For years, the U.S. Government has been working out ways and means of dealing with the probability that someday the Treasury would run out of silver. Despite that commendable foresight, Treasury was taken by surprise when the crisis arrived. Confronted by a sudden buying rush that threatened to wipe out its dwindling stockpile, the Treasury barely had time to put its plans into action. Sales of its silver for export were abruptly halted; domestic sales were limited to "legitimate industrial users," and the export or melting of silver coins was forbidden.* "We knew we'd get out of the silver business sooner or later," explains Assistant Treasury Secretary Robert Wallace, "but we didn't know it would be so soon."
That emergency action two weeks ago was aimed at forestalling a disruptive disappearance of the nation's remaining silver coinage before it could be fully replaced by coins of copper and nickel. Silver speculators, however, took the curbs as a signal that by year's end, when the Treasury expects to have sufficient "clad" coins available, it will stop holding down the domestic price of silver by selling it for $1.29 per oz. Next day, traders on Manhattan's Commodity Exchange bid up the price of silver to $1.67 per oz. Though the price of the metal for immediate delivery eased to $1.5085 by the end of last week, silver for May 1968 delivery rose as high as $1.60 before closing at $1.56.
Soaring Appetite. Abrupt as it was, the embargo was only the latest in a series of Treasury moves to cope with the soaring world appetite for silver. Because of increasing sales of sterling silverware and photographic film (in which silver halides are the light-sensitive ingredient) plus expanding use in electronics and aerospace, the demand for industrial silver jumped 91% (to 150 million oz.) last year in the U.S. Altogether, the free world consumed 464 million oz. of silver last year while mining less than half that amount. In 1963, to help balance supply and demand, the Government stopped issuing $1 bills redeemable in silver. Two years later it minted the first of its cupronickel dimes and quarters; last year it cut the silver content of newly issued half dollars from 90% to 40%.
Still, the Treasury's once vast hoard of the metal shrank by mid-May to a mere 485 million oz. (a quarter of its 1960 size) as the Government was forced to stick to its policy of selling silver at a low-pegged price. For if the price of silver rises above $1.40 per oz., it becomes theoretically profitable to melt silver dimes, quarters and pre-1966 half dollars for their metallic content.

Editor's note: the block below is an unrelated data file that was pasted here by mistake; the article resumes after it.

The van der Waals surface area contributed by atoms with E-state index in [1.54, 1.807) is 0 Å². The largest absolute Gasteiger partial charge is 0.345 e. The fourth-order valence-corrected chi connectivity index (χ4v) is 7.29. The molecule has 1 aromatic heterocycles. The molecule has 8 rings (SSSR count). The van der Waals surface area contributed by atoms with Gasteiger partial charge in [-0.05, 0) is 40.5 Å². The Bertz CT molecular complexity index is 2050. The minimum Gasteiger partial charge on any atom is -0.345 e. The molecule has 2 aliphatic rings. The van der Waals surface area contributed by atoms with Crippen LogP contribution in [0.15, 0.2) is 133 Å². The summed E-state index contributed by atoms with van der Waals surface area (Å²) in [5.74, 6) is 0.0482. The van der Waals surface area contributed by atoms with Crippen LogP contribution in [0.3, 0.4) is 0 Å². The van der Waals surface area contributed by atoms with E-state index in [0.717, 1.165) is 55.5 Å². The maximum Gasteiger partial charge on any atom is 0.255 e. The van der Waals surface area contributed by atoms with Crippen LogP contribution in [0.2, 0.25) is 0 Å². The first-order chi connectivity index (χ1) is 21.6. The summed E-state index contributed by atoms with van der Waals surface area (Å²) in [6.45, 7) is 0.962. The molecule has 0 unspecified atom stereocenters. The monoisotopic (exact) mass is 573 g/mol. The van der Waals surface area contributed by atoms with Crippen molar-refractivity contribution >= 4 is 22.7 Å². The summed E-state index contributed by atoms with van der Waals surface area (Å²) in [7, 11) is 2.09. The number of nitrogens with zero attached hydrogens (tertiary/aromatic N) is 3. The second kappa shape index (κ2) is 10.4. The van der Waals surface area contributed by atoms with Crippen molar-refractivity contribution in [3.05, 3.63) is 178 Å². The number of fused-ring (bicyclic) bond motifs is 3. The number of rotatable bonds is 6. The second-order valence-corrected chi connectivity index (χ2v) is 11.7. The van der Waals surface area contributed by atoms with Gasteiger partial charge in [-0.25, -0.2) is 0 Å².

To take the U.S. completely off the silver standard, Congress is speeding action on a bill that will allow the Treasury (after a one-year wait) to stop redeeming in silver the $553 million of old silver certificate bills that are still in circulation or hoarded away. That action would free 430 million oz. of Treasury silver now frozen by law as backing for the currency. Even so, the Wall Street brokerage firm of Paine, Webber, Jackson & Curtis recently predicted that the Treasury will run out of silver by mid-1968 (except for a strategic reserve).
Frenzied Rush. In Idaho's Coeur d'Alene mining country, source of nearly half the nation's silver, that possibility has helped fire up a frenzied rush to buy land, stake new claims and expand prospecting. "Everybody around here is participating," said R. J. Bruning, editor-publisher of the Northern Idaho Press, who is also president of two small mining firms. "We're all muckers—and we all own mining stocks." Many big mining companies have doubled their exploration budgets and Hecla Mining, the country's largest silver producer, is gambling $2,500,000 on deepening a single mine to 9,100 ft. "We're more optimistic than ever about the future of silver," said Hecla Chairman L. J. Randall. The same feeling spread to the New York Stock Exchange, where silver shares climbed rapidly. In the past fortnight, Hecla gained 8 points to 55¾, Bunker Hill 6¾ points to 36⅜|, Sunshine Mining 3½ points to 32½. In short, investors seem to be betting that the price of silver will top $2 per oz.—a few even talk of $3 per oz.—once the U.S. stockpile is exhausted.
$1.60 in 1967 is about $9.67 in 2006. That is if you trust the goverment's adjustment for inflation.